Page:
using the arrow buttons.
by clicking on the page.
the page around when zoomed in by dragging it.
the zoom using the slider when zoomed-in.
by clicking on the zoomed-in page.
by entering text in the search field, and select "This Issue" or "All Issues"
by clicking on thumbnails to select pages, and then press the print button.
displays sections with thumbnails and descriptions.
displays a slider of thumbnails. Click on a page to jump.
allows you to browse the full archive.
about your subscription?
Buddhadharma : Summer 2012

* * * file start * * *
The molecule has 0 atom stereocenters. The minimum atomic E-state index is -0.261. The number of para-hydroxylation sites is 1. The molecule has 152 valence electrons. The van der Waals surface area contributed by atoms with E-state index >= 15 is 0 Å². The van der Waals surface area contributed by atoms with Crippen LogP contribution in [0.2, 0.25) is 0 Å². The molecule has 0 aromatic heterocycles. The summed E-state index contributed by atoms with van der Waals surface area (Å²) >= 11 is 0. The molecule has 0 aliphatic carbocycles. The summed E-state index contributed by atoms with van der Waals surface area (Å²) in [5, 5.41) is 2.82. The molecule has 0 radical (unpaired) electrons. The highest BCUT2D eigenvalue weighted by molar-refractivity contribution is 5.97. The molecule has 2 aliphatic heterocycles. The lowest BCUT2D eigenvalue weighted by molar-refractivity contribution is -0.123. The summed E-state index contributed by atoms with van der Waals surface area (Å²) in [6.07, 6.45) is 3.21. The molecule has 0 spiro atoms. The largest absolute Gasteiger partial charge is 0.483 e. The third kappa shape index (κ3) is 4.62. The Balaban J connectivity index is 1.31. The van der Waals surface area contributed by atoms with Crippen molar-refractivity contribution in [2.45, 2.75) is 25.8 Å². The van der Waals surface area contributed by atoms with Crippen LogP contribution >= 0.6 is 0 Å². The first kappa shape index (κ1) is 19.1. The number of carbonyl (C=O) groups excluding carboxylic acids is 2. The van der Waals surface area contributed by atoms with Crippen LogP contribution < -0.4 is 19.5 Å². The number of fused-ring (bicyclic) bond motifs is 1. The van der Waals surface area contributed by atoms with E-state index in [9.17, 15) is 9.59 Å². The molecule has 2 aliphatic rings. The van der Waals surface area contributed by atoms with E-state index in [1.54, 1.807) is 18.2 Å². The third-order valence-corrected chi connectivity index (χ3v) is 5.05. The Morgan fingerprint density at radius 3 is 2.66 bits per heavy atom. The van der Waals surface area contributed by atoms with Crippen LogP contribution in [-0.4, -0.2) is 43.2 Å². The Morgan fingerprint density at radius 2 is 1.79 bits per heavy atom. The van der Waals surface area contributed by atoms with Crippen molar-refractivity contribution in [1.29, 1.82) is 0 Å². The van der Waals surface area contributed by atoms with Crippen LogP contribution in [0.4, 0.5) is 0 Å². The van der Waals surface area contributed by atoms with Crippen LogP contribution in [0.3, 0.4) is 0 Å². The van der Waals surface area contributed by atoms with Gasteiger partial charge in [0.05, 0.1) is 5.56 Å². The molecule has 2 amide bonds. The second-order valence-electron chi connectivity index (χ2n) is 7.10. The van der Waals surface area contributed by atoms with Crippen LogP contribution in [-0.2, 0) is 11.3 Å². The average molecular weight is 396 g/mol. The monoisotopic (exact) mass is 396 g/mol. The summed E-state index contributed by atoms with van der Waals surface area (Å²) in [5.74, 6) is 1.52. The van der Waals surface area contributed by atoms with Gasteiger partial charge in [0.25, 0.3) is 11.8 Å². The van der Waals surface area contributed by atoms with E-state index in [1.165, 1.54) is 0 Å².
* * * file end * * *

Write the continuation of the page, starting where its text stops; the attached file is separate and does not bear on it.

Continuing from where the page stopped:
56 BUDDHADHARMA: THE PRACTITIONER’S QUARTERLY SUMMER 2 0 1 2 One of the major roles for the sangha in North America is also to gather, codify, and transmit the teachings that we have been fortunate to receive in the West. It is our responsibility to preserve the dharma here so that it can take root. Buddhism is changing rapidly in its articulation as it becomes established in the West. It is our duty, I think, to keep this dharma pure and pristine while also allowing it to evolve and take new forms. It struck me recently that something is hap- pening in the West with the three jewels of the Buddha, dharma, and sangha that may never have happened before. It is possible for a contem- porary practitioner to have allegiance to only one of these gems, the dharma itself. Many practitio- ners of mindfulness meditation in North America do not think of themselves as Buddhists, nor do they see the practice of meditation in connection with religion at all. Many unaffiliated Buddhists do not associate meditation with a relationship to a teacher, a tradition, or a particular commu- nity of practice. You can learn mindfulness medi- tation from books, DVDs, television programs, and the internet. Even in situations where you receive personal instruction from a teacher, you might regard learning to meditate like learning to drive or play tennis. There is no committed teacher–student relationship implied. No par- ticular loyalty to a teacher or to a set of dharma teachings is necessarily required. Within Buddhism as it developed in Asia, there were many different approaches to working with a teacher. The teacher might be an elder, a spiri- tual friend, or the more severe vajra master, as in the Vajrayana tradition. How will the teacher– student relationship evolve in North America? We are used to a great deal of personal freedom, so we may feel that we can choose exactly the kind of relationship we want to have with a teacher. But the role of the teacher has not tradi- tionally been based on personal choice, although individual factors have always played a part. In many cases the choice of a teacher was related to where you lived or what community you were part of, as well as the judgment of teachers in that community regarding how much you could handle or what was appropriate for you. These are still key things to consider before committing to a teacher and a practice community. As practitioners coming to terms with the role of a teacher, we have ingrained views of authority and hierarchy that come into play. Some people, for example, worry that spiritual commitment to a teacher will lead to a relationship in which inappropriate power is given to one person over another, which surely can happen. For some, this may become a reason not to have a teacher at all. People may feel that, like the Buddha, they can figure it out for themselves. In other areas of our culture, such as art, writ- ing, or even cooking, we accept the need to have a demanding mentor. If you want to become a chef in New York, you are probably going to have to submit to a rigorous training in the kitchen of a dictator. And chances are, you’ll eat it up, so to speak, if this is really your path. (See Bill Buford’s book Heat.) In the West, we understand an intensely personal apprenticeship as part of the necessary discipline of learning an art or a craft, but we are very suspicious when it relates to religion. The other side of the same coin is naively embracing the belief that having a teacher means happily surrendering one’s doubt. This mental- ity, when taken to its extreme, has led to cults in the West, but it can also come into play in many legitimate communities. It sometimes results in intolerance toward anyone who holds a minority view within a sangha, someone who doesn’t go along with the dominant culture or mystique. This is a place where attitudes about the teacher CAROLYN ROSE GIMIAN is a meditation teacher trained by Chögyam Trungpa Rinpoche. She is the editor of Smile at Fear: Awakening the True Heart of Bravery, and other teachings by Chögyam Trungpa, including his Collected Works. LIZAMATTHEWS